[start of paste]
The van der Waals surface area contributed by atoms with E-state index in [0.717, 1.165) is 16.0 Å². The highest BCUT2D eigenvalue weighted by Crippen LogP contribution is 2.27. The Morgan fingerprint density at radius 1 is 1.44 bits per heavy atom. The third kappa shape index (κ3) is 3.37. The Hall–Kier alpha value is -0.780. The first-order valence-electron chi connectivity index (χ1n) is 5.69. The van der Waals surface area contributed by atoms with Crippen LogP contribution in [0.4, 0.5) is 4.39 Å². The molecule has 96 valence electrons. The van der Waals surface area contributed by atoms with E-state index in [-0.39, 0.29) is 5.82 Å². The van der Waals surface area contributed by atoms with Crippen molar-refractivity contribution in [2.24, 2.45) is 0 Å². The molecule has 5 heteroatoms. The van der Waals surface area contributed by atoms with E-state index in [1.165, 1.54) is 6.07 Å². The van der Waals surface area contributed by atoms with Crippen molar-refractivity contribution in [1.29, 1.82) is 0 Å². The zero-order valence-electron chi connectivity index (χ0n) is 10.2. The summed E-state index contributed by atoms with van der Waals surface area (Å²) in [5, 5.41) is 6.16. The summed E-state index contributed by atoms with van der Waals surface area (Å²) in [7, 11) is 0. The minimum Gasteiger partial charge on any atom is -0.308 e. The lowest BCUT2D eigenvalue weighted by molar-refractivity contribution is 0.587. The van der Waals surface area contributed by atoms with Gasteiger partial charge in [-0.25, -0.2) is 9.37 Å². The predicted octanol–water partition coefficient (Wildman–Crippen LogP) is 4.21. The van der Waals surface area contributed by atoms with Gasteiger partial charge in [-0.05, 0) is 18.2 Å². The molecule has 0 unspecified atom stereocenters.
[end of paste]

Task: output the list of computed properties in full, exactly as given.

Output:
The van der Waals surface area contributed by atoms with E-state index in [0.717, 1.165) is 16.0 Å². The highest BCUT2D eigenvalue weighted by Crippen LogP contribution is 2.27. The Morgan fingerprint density at radius 1 is 1.44 bits per heavy atom. The third kappa shape index (κ3) is 3.37. The Hall–Kier alpha value is -0.780. The first-order valence-electron chi connectivity index (χ1n) is 5.69. The van der Waals surface area contributed by atoms with Crippen LogP contribution in [0.4, 0.5) is 4.39 Å². The molecule has 96 valence electrons. The van der Waals surface area contributed by atoms with E-state index in [-0.39, 0.29) is 5.82 Å². The van der Waals surface area contributed by atoms with Crippen molar-refractivity contribution in [2.24, 2.45) is 0 Å². The molecule has 5 heteroatoms. The van der Waals surface area contributed by atoms with E-state index in [1.165, 1.54) is 6.07 Å². The van der Waals surface area contributed by atoms with Crippen molar-refractivity contribution in [1.29, 1.82) is 0 Å². The zero-order valence-electron chi connectivity index (χ0n) is 10.2. The summed E-state index contributed by atoms with van der Waals surface area (Å²) in [5, 5.41) is 6.16. The summed E-state index contributed by atoms with van der Waals surface area (Å²) in [7, 11) is 0. The minimum Gasteiger partial charge on any atom is -0.308 e. The lowest BCUT2D eigenvalue weighted by molar-refractivity contribution is 0.587. The van der Waals surface area contributed by atoms with Gasteiger partial charge in [-0.25, -0.2) is 9.37 Å². The predicted octanol–water partition coefficient (Wildman–Crippen LogP) is 4.21. The van der Waals surface area contributed by atoms with Gasteiger partial charge in [-0.05, 0) is 18.2 Å². The molecule has 0 unspecified atom stereocenters.